The Damned United appears in an aspect ratio of approximately 1.85:1 on this Blu-ray Disc. The movie featured a strangely flat impression.
Sharpness became the primary concern, as more than a few shots seemed oddly soft. Plenty of elements came across with good delineation, and I figure that the film chose stylistic softness to fit its period feel, but the loose delineation still felt perplexing and inconsistent.
No issues with jagged edges or shimmering occurred, and edge haloes caused no distractions. Source flaws caused no concerns, as the flick remained clean and fresh at all times. (Except for the occasional example of archival footage, however; those clips showed some defects.)
United went with a stylized palette that favored a heavy teal with occasional instances of amber. Within that range, the colors looked solid.
Blacks seemed deep and firm, while shadows provided nice clarity and delineation. For the most part, this was a positive presentation, though the softness became a liability.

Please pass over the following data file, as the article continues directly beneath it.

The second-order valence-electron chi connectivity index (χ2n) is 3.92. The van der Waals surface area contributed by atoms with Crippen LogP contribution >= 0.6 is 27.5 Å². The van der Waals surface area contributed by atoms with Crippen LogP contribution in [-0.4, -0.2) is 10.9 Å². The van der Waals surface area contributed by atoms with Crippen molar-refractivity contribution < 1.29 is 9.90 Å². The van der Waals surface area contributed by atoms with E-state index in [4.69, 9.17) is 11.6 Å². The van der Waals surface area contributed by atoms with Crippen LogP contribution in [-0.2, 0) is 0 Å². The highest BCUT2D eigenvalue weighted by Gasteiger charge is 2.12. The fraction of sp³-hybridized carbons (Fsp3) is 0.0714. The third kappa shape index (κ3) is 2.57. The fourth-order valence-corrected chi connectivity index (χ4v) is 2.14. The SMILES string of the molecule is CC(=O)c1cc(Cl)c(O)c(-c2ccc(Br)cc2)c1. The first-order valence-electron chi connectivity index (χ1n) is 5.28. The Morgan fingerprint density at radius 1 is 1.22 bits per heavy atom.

The Dolby TrueHD 5.1 soundtrack of The Damned United worked fine for the material. The soundscape didn’t provide a lot of pizzazz.
Music demonstrated nice stereo imaging, and the soccer sequences added a nice sense of place. This was a forward-oriented mix that used the surrounds in a moderate manner to reinforce the sound of crowds, and it did that well.
Audio quality seemed satisfying. Speech always appeared warm and natural, with no edginess or other issues.
Music was full, as the score showed solid reproduction. Effects also boasted good clarity and definition, though they didn’t exactly push the auditory envelope. Overall, the soundtrack was perfectly acceptable for this sort of flick.
How did the Blu-ray compare to the DVD version? The BD’s lossless audio came with a similar soundscape but showed superior warmth and range.
As for visuals, the Blu-ray seemed better defined and rendered than the DVD. Though the latter worked well for its format – and the BD came with issues – I still thought the Blu-ray turned into a step up, it not a major one.
The Blu-ray replicates the DVD’s extras, and we open with an audio commentary from director Tom Hooper, actor Michael Sheen and producer Andy Harries. All three sit together for this running, screen-specific look at story/script issues and editing, cast and performances, locations and historical elements, visual design and period details, music, cinematography, and a few other areas.